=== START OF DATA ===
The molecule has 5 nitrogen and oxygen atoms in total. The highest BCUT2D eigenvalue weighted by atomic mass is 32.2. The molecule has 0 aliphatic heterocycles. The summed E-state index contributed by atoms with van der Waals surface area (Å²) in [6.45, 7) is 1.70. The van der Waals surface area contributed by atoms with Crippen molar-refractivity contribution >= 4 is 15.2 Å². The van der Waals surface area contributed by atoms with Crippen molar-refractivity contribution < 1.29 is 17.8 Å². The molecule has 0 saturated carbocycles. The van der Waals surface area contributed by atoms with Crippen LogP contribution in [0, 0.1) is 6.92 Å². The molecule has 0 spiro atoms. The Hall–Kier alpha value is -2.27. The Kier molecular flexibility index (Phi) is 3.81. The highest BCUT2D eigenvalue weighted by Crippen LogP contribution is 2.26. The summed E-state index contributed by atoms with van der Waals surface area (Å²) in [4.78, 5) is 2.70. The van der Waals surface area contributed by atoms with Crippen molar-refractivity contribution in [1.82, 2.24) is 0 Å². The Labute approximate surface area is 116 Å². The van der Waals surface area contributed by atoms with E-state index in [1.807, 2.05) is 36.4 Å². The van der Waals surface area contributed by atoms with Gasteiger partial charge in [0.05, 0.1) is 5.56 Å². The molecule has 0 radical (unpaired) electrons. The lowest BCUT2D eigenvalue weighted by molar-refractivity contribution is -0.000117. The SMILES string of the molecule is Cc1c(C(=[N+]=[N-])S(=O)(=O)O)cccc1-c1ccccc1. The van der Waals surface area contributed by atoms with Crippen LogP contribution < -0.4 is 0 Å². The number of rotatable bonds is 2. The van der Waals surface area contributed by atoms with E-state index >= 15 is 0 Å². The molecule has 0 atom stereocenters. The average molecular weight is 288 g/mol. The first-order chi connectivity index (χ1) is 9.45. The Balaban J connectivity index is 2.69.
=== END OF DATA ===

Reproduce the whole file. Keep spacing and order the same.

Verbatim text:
The molecule has 5 nitrogen and oxygen atoms in total. The highest BCUT2D eigenvalue weighted by atomic mass is 32.2. The molecule has 0 aliphatic heterocycles. The summed E-state index contributed by atoms with van der Waals surface area (Å²) in [6.45, 7) is 1.70. The van der Waals surface area contributed by atoms with Crippen molar-refractivity contribution >= 4 is 15.2 Å². The van der Waals surface area contributed by atoms with Crippen molar-refractivity contribution < 1.29 is 17.8 Å². The molecule has 0 saturated carbocycles. The van der Waals surface area contributed by atoms with Crippen LogP contribution in [0, 0.1) is 6.92 Å². The molecule has 0 spiro atoms. The Hall–Kier alpha value is -2.27. The Kier molecular flexibility index (Phi) is 3.81. The highest BCUT2D eigenvalue weighted by Crippen LogP contribution is 2.26. The summed E-state index contributed by atoms with van der Waals surface area (Å²) in [4.78, 5) is 2.70. The van der Waals surface area contributed by atoms with Crippen molar-refractivity contribution in [1.82, 2.24) is 0 Å². The Labute approximate surface area is 116 Å². The van der Waals surface area contributed by atoms with E-state index in [1.807, 2.05) is 36.4 Å². The van der Waals surface area contributed by atoms with Gasteiger partial charge in [0.05, 0.1) is 5.56 Å². The molecule has 0 radical (unpaired) electrons. The lowest BCUT2D eigenvalue weighted by molar-refractivity contribution is -0.000117. The SMILES string of the molecule is Cc1c(C(=[N+]=[N-])S(=O)(=O)O)cccc1-c1ccccc1. The van der Waals surface area contributed by atoms with Crippen LogP contribution < -0.4 is 0 Å². The number of rotatable bonds is 2. The van der Waals surface area contributed by atoms with E-state index >= 15 is 0 Å². The molecule has 0 atom stereocenters. The average molecular weight is 288 g/mol. The first-order chi connectivity index (χ1) is 9.45. The Balaban J connectivity index is 2.69.